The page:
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US tries to stem sectarian violence

Troops patrol to calm Shi'ite city

BAGHDAD -- US forces patrolled the streets of the predominantly Shi'ite city of Balad yesterday after five days of sectarian slaughter killed 95 people, violence that surged out of control despite the efforts of Iraq's best-trained soldiers.

The country's Fourth Army took command of the region north of Baghdad a month ago, but had been unable to stem recent attacks in Balad, where the slayings of 17 Shi'ite Muslim workers on Friday set off revenge killings by Shi'ites.

Minority Sunnis, who absorbed most of the brutality in the city of 80,000 people, have been fleeing across the Tigris River in small boats, Balad police commander Brigadier Nebil al-Beldawi said. On the outskirts of the city, two fuel trucks were attacked and burned.

The police commander said gunmen wearing black uniforms, trademark clothing of Shi'ite militiamen, had clashed with residents of Duluiyah, a predominantly Sunni city on the east bank of the Tigris, opposite Balad. Beldawi said the militants were keeping food and fuel trucks from entering Duluiyah.

The conflict between Shi'ites and Sunnis in the Balad area illustrates the threat to the region should Iraq move toward dividing into three federal states -- controlled by Shi'ites in the south, Sunnis in the center, and Kurds in the north.

Regions such as Baghdad and areas immediately to the north, including Balad, are now home to Shi'ites and Sunnis. Both groups would be expected to fight hard to maintain control of their territory, especially in the capital.

Last week, over the objection of nearly all Sunnis and some Shi'ites, the Shi'ite-dominated parliament voted to allow moves toward establishing federal states after an 18-month waiting period.

Dividing the country would close Sunnis off from oil wealth, which would end up with the Kurds in the north and the Shi'ites in the south. Forty mortar rounds poured into Balad overnight and into the morning, killing at least four people, bringing the death toll in the area to at least 95 in five days of fighting.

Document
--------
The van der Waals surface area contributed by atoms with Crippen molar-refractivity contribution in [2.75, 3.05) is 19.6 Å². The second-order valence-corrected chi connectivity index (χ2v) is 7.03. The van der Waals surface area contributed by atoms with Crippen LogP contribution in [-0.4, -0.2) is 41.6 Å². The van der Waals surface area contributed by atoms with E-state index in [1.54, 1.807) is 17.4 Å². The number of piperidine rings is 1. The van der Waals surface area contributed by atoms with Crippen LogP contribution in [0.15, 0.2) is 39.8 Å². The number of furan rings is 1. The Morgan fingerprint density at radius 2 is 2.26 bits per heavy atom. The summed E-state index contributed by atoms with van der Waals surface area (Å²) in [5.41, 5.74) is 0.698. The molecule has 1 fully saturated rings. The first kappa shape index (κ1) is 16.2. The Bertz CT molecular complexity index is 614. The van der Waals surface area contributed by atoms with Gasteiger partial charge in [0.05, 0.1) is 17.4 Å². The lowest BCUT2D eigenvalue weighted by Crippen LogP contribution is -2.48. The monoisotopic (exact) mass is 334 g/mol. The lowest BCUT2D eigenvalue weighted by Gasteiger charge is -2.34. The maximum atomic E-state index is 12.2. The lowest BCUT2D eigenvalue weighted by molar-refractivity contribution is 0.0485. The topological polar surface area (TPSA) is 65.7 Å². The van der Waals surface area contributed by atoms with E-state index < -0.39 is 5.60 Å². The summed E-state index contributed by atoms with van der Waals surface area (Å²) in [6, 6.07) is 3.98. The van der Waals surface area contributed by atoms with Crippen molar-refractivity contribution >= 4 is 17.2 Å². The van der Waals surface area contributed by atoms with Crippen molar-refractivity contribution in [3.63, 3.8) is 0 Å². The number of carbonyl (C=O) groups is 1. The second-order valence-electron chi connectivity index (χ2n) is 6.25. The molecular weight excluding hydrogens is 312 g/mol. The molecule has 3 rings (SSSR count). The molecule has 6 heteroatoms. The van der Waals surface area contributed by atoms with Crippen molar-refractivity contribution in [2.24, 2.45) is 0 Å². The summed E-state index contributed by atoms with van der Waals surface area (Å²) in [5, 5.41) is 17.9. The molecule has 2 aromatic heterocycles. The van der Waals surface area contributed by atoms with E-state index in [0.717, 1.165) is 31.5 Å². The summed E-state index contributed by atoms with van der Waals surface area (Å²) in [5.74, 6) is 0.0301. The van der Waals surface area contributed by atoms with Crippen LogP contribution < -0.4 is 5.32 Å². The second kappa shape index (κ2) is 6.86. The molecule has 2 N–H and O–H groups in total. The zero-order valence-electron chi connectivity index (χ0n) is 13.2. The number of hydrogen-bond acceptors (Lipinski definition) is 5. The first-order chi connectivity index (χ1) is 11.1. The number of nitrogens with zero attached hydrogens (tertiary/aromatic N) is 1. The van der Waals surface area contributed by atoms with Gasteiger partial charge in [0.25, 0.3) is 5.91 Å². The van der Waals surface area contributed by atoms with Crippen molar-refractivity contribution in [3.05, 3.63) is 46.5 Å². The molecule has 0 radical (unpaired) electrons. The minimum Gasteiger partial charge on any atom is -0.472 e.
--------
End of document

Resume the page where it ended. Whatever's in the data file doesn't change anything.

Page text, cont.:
Gunmen in police uniforms hijacked 13 civilian cars and abducted their occupants at a checkpoint outside Balad on Monday night, Salahuddin provincial police reported. They remained missing yesterday.

Elsewhere in Iraq, 36 people were killed yesterday in violent attacks and 16 more corpses were found in the capital, their hands and legs bound and showing signs of torture, police reported.

According to an Associated Press count, October is on track to be the deadliest month for Iraqis since the AP began tracking deaths in April 2005. In October, 767 Iraqis have been killed in war-related violence, an average of 45 every day. That compares with an average daily death toll of about 27 since April 2005.

Also yesterday, Saddam Hussein accused prosecution witnesses in his genocide trial of sowing division for the benefit of Israel after they testified that his regime's forces detained Kurds in camps where hundreds died of malnutrition.

The chief prosecutor said Hussein ran a police state that kept no records of detainees and camps -- a charge the deposed leader denied.

It was the first time in weeks that Hussein was allowed to speak during the session, in contrast to previous hearings when he was ordered out of the courtroom after being accused of making political statements irrelevant to proceedings.

Hussein spoke twice yesterday, the first time to dispute testimony by two witnesses. They said they were detained, during an offensive against Kurds in 1988, in a camp where conditions were so bad that hundreds died of malnutrition.

``This will only serve the separation," he said, referring to the deepening division among Iraqis amid sectarian fighting. ``The Zionists are the only ones who will benefit from the differences among Iraqis."

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